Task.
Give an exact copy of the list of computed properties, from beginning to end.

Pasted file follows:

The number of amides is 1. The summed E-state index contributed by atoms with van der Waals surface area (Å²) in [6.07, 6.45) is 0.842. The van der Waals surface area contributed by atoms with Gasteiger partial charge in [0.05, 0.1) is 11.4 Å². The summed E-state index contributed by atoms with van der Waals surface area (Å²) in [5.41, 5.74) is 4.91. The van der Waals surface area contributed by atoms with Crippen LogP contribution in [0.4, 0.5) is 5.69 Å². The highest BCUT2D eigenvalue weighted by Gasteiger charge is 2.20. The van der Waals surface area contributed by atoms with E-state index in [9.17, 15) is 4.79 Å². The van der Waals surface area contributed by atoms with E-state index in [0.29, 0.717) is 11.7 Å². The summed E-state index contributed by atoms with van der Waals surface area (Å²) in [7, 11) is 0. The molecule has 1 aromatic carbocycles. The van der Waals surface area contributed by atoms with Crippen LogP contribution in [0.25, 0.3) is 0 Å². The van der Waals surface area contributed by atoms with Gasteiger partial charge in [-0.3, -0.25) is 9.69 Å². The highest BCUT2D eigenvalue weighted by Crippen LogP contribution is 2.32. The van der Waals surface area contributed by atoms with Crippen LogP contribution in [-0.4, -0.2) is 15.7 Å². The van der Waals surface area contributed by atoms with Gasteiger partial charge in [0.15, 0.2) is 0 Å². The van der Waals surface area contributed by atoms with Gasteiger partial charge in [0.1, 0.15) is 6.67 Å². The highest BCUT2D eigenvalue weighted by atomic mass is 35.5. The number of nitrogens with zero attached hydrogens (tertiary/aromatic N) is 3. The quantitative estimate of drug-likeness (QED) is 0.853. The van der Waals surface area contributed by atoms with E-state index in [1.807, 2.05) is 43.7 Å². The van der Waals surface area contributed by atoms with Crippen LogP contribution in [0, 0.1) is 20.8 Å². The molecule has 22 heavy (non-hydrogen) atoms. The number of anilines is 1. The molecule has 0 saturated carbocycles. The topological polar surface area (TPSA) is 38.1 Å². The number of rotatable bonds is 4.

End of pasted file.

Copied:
The number of amides is 1. The summed E-state index contributed by atoms with van der Waals surface area (Å²) in [6.07, 6.45) is 0.842. The van der Waals surface area contributed by atoms with Gasteiger partial charge in [0.05, 0.1) is 11.4 Å². The summed E-state index contributed by atoms with van der Waals surface area (Å²) in [5.41, 5.74) is 4.91. The van der Waals surface area contributed by atoms with Crippen LogP contribution in [0.4, 0.5) is 5.69 Å². The highest BCUT2D eigenvalue weighted by Gasteiger charge is 2.20. The van der Waals surface area contributed by atoms with E-state index in [9.17, 15) is 4.79 Å². The van der Waals surface area contributed by atoms with E-state index in [0.29, 0.717) is 11.7 Å². The summed E-state index contributed by atoms with van der Waals surface area (Å²) in [7, 11) is 0. The molecule has 1 aromatic carbocycles. The van der Waals surface area contributed by atoms with Crippen LogP contribution in [0.25, 0.3) is 0 Å². The van der Waals surface area contributed by atoms with Gasteiger partial charge in [-0.3, -0.25) is 9.69 Å². The highest BCUT2D eigenvalue weighted by Crippen LogP contribution is 2.32. The van der Waals surface area contributed by atoms with Crippen LogP contribution in [-0.4, -0.2) is 15.7 Å². The van der Waals surface area contributed by atoms with Gasteiger partial charge in [0.15, 0.2) is 0 Å². The van der Waals surface area contributed by atoms with Gasteiger partial charge in [0.1, 0.15) is 6.67 Å². The highest BCUT2D eigenvalue weighted by atomic mass is 35.5. The number of nitrogens with zero attached hydrogens (tertiary/aromatic N) is 3. The quantitative estimate of drug-likeness (QED) is 0.853. The van der Waals surface area contributed by atoms with E-state index in [1.807, 2.05) is 43.7 Å². The van der Waals surface area contributed by atoms with Crippen LogP contribution in [0, 0.1) is 20.8 Å². The molecule has 22 heavy (non-hydrogen) atoms. The number of anilines is 1. The molecule has 0 saturated carbocycles. The topological polar surface area (TPSA) is 38.1 Å². The number of rotatable bonds is 4.